No television program has ever introduced an actor better than the Fresh Prince of Bel-Air ushered in Will Smith. The character’s name is Will, and “in west Philadelphia born and raised,” the literal Philli-native raps over the series’ theme. And through 148 episodes, audiences were treated to the actor’s musical talents, dancing skills, comedic timing, and effortless cool. The recurring role also set a precedent for the majority of his characters during the first phase of his career (again, hot shots maturing), in addition to his uncanny ability to play off his costars, particularly father figures like Uncle Phil (James Avery).
Two episodes, in particular, combine father figures and maturity. In Season 4, “Papa’s Got a Brand New Excuse”, Will’s father returns, and Will desperately craves his dad’s affection, even to the point of rebelling against Uncle Phil. But when his dad runs out on him again, he’s left collapsing into Avery’s arms asking, “How come he don’t want me?”, in a heartbreaking display of dramatic emotion.
Later, in the series finale — whose final shot of Will staring at an empty living room has now become iconic through memes — Will says goodbye to the family and his surrogate father Uncle Phil. Will is still charming, but also an adult. He chooses not to be transient or irresponsible anymore; he decides to remain in California to earn his Bachelor’s degree. Looking back, the entire arc of Fresh Prince of Bel-Air perfectly introduces a young actor, carefully displays and grows his best abilities, and sets him off to graduate to greater success.
Best Line: Carlton Banks: “I thought Ashley was in bed.” Will: “Yeah, and you also thought Tupac Shakur was a Jewish holiday.”
02. Agent J
Men In Black (1997)
The Summer of 1997 had Smith caught in the middle of a career transition that would catapult him into a new stratosphere of fame. This was his gap year in between the conclusion of The Fresh Prince of Bel-Air in 1996 and his platinum selling album Big Willie Style in 1998. So, naturally, Smith used this time to jump into his second science fiction film in as many years. Men In Black is arguably Smith’s most iconic film performance. While it may not be his most profound piece of work, the franchise sparked a distinct look that, for better or worse, makes its way into many Halloween wardrobes.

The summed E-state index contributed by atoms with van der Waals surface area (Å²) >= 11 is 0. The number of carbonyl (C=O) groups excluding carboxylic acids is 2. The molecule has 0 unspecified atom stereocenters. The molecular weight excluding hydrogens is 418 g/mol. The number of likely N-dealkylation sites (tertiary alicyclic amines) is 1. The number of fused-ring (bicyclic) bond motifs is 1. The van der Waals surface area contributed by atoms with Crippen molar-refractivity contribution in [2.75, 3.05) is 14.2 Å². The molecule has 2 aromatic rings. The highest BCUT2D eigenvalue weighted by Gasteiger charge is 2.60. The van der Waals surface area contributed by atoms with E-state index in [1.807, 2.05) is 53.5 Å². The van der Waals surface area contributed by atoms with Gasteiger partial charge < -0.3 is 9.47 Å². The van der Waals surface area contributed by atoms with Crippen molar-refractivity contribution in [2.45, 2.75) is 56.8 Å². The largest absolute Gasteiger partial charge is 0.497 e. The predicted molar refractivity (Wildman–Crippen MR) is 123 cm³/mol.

This would mark the beginning of Smith’s four collaborations with director Barry Sonnenfeld. While he’s not a movie star that thrives on working with auteur directors, per se, Smith found a nice groove living in an alternative universe where your bodega man could be an alien undercover. As the hotshot agent in training “J”, Smith settled in as a family-friendly loudmouth, complete with one-liners and displaying a physicality that ran the gamut of slapstick comedy to action star. In one scene he’s jumping across buildings, and in the next, he’s getting vomited on by an infant extraterrestrial.
In many ways, Smith was breaking boundaries as far as representation on screen, while still finding room to subvert expectations. If there was anything that plotted the course for the bulk of Smith’s career, it was that sleek black suit and Ray-bans.
Best Line: “The difference between you and me, I make this look good.” This line my come off as a bit corny today, but this was Smith’s coming out party. His announcement that a new presence in blockbuster cinema was dawning.
01. Muhammed Ali
“The champ is here!”
Captain Hiller might be Smith’s signature role, but his best performance remains Muhammed Ali for Michael Mann’s 2001 biopic of the famed boxer. Throughout most of his career, Smith’s typically played some semblance of himself and relied on his natural traits. While the historic pugilist possessed many of those same attributes, be it charm, swagger, or humor, Ali stands as one of the rare examples of Smith immersing himself into a character.
For one, he had to learn Ali’s fighting style. In every boxing match, the actor displays the fighter’s signature head movements, the hands positioned too low (daring the opponent to charge), the strut, and the muscle. Smith studied Ali’s cadence and vocal intonations, turning in an uncanny resemblance, too. For many, the heavyweight champion was a God, but Smith plays him as a flawed, insecure human. It’s in these more quiet, introspective scenes — such as Ali ruminating on his future with the Nation of Islam — that say as much about the man as any boisterous rhyme or fight.
This approach required nerve on the part of the actor, and given Ali’s importance as a historical figure and emblem of pride and courage, Smith’s never taken on a role with as much pressure to get it right — and Smith does. He is Ali. And through which, he became an Oscar nominee.
Best Line: “I ain’t draft dodging. I ain’t burning no flag. I ain’t running to Canada. I’m staying right here. You want to send me to jail? Fine, you go right ahead. I’ve been in jail for 400 years. I could be there for four or five more, but I ain’t going no 10,000 miles to help murder and kill other poor people. If I want to die, I’ll die right here, right now, fightin’ you, if I want to die. You my enemy, not no Chinese, no Vietcong, no Japanese. You my opposer when I want freedom. You my opposer when I want justice. You my opposer when I want equality. Want me to go somewhere and fight for you? You won’t even stand up for me right here in America, for my rights and my religious beliefs. You won’t even stand up for my rights here at home.”